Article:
Google pulls the plug on its free music service for China

Google said in a blog post the service's popularity failed to meet expectations

By , IDG News Service |  On-demand Software

Google is shutting a Chinese music search service that offered free licensed music downloads because it wasn't popular enough, the company said Friday.

The announcement came in a blog posting from senior engineering director Boon-Lock Yeo, who said the company was shutting down the service in order to focus on improving more influential Google products.

Google launched its free music service in China in 2009 as a way to compete with rival Baidu, which offered a similar service that made it easy for users to locate free MP3 downloads.

To provide the free music, the service relied on links to licensed downloads from the Google-funded Top100.cn, a Chinese online music provider that has signed licensing deals with various labels across the world.

But despite the partnership, Yeo said in his blog, "the product's influence never quite reached as high as our expectations for it. Therefore, we have decided to transfer its resources to other products."

Google's popularity in the country has waned ever since 2010, when the company pulled the plug on its China-based search engine following disputes with the government over censorship and hacking concerns. As part of that shutdown, new services such as Google Play were never launched in China, while the few remaining services there, such as the company's music search, were left to continue to operate.

Once China's second largest search provider, Google has now fallen to fourth place, overtaken by other local companies, according to Internet analytics site CNZZ.com. Google's market share is at 5 percent, while Baidu's is 74 percent.

Top100.cn, which is only accessible in China, still continues to operate in the country, with Google its largest shareholder. The company, however, expects the shutdown will have a major impact on its user base, 70 percent of which come from Google's music search.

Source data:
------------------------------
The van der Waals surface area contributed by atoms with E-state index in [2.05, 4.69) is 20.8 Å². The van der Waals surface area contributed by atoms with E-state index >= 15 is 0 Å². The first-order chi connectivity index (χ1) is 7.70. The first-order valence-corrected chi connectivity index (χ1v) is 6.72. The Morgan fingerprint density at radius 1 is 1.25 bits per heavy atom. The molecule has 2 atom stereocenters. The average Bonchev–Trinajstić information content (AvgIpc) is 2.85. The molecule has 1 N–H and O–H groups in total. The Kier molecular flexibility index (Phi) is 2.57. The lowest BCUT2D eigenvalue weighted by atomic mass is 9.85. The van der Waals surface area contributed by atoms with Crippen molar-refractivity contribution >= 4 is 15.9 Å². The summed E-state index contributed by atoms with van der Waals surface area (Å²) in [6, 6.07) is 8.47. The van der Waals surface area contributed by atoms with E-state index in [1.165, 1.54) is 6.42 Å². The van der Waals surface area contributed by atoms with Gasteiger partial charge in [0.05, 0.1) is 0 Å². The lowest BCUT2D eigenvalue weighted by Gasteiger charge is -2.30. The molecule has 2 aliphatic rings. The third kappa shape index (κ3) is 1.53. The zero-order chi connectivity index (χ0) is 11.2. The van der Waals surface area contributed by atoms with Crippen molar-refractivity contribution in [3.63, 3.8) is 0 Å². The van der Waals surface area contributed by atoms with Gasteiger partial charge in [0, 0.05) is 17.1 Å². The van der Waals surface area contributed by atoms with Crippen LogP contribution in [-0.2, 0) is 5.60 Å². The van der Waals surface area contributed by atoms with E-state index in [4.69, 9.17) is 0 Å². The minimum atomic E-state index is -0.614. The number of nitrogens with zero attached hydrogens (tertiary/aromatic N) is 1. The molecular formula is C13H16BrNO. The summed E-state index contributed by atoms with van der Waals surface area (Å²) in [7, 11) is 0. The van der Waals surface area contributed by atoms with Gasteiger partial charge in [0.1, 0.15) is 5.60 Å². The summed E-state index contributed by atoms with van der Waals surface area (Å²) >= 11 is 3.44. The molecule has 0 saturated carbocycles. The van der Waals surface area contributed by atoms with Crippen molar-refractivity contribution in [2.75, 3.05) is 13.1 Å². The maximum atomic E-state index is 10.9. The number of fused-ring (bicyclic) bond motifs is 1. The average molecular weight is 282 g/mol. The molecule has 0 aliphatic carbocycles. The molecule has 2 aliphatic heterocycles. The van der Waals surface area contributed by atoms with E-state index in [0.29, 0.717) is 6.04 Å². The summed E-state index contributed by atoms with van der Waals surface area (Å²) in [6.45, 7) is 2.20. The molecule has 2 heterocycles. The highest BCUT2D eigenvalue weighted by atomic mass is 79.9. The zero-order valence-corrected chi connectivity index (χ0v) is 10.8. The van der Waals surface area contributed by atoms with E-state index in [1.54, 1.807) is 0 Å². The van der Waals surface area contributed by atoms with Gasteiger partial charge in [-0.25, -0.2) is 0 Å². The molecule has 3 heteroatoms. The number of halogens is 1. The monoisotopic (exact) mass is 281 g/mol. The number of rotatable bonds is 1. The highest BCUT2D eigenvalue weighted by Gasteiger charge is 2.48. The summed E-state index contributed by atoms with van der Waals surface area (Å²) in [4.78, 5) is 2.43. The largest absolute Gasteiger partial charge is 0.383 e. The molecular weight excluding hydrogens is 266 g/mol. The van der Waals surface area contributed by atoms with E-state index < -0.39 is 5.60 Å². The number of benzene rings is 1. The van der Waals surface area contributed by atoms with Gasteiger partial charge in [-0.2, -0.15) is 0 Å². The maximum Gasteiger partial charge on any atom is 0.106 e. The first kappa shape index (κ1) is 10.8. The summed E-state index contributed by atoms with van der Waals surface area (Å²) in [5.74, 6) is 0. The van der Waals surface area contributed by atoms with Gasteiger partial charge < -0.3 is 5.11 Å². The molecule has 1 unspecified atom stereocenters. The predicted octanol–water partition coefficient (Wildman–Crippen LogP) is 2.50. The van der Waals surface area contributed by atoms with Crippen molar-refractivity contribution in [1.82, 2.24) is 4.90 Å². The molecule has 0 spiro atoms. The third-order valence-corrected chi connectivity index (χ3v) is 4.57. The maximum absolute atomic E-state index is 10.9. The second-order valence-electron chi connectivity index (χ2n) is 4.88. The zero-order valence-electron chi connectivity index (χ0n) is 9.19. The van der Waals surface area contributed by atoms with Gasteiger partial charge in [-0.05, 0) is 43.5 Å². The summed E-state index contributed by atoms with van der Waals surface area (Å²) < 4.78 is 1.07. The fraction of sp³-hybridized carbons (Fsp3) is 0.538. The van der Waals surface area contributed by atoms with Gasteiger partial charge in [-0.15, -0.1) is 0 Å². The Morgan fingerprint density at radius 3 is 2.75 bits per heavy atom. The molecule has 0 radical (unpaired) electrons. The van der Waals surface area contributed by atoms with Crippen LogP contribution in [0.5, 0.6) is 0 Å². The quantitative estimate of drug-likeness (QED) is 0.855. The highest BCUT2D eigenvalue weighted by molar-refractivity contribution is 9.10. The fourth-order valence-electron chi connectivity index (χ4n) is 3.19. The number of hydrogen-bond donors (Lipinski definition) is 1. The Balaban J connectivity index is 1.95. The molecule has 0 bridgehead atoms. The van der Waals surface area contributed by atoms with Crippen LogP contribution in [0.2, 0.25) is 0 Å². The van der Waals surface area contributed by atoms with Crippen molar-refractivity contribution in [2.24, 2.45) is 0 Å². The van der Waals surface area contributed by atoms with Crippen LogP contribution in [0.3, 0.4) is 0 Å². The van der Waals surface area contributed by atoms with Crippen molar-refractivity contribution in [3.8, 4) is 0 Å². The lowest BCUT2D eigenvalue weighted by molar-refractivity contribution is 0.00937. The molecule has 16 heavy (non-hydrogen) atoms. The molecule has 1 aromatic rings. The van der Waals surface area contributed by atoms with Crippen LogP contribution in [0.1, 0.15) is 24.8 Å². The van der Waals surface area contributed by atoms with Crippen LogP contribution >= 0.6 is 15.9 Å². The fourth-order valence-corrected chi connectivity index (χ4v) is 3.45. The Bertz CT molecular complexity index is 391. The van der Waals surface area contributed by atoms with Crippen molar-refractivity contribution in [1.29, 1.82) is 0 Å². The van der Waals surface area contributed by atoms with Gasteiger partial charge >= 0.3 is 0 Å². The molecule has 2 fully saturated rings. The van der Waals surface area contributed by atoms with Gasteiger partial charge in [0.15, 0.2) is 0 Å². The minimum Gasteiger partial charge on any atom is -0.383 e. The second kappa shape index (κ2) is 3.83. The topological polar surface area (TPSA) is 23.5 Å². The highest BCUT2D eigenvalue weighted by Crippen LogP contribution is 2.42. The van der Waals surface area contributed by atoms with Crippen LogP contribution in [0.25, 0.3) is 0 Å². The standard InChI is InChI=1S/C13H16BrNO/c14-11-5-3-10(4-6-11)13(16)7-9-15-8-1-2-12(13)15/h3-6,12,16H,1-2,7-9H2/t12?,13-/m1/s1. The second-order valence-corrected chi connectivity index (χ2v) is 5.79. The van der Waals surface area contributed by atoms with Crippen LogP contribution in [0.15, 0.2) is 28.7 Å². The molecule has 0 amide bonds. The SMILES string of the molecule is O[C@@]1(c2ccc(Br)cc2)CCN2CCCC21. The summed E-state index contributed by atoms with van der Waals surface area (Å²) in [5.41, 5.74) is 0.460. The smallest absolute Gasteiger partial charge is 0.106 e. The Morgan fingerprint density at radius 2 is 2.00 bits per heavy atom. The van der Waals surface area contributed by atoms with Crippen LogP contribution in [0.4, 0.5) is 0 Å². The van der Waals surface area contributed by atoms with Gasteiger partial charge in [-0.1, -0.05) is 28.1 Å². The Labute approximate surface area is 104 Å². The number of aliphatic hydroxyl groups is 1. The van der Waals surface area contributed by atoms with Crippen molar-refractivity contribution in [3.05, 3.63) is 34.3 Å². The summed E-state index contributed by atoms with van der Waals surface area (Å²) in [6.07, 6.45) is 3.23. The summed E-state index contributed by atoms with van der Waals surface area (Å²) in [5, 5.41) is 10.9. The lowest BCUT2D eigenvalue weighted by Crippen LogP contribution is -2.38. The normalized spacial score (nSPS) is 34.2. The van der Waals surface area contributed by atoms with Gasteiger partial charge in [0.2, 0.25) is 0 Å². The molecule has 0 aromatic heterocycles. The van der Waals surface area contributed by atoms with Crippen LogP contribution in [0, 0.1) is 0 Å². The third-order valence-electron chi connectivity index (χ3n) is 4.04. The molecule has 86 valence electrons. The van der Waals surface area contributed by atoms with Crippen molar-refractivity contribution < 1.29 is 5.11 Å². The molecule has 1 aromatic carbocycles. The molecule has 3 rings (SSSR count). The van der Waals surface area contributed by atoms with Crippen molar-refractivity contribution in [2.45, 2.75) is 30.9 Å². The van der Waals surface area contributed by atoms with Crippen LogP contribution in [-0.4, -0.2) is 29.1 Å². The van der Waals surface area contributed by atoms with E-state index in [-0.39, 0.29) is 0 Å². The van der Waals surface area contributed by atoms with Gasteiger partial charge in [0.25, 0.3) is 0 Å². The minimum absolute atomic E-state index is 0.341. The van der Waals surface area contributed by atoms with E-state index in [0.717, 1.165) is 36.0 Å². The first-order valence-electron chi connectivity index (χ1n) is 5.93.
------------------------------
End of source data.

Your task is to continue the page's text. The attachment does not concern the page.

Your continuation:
"It's regrettable, and we feel sorry about the shutdown," said Gary Chen, CEO for Top100.cn.

The company initially had high hopes for Google's music service, which when launched exceeded Top100.cn's expectations for user numbers and advertising revenue. At the same time, the service was also important in pioneering a new business model for online music, at a time when most users in China were downloading pirated songs over the Internet.

"This was the first licensed music service in China," Chen said. "We were very excited that Google wanted to build a music search service that could completely change China's music piracy landscape."

But since 2010, Top100.cn.'s site has declined in popularity, which Chen attributes to the shutdown of Google's China-based search engine.

Join us:
Facebook

Twitter

Pinterest

Tumblr

LinkedIn

Google+

On-demand SoftwareWhite Papers & Webcasts

See more White Papers | Webcasts

Answers - Powered by ITworld

ITworld Answers helps you solve problems and share expertise. Ask a question or take a crack at answering the new questions below.

Join us:
Facebook

Twitter

Pinterest

Tumblr

LinkedIn

Google+

Ask a Question
randomness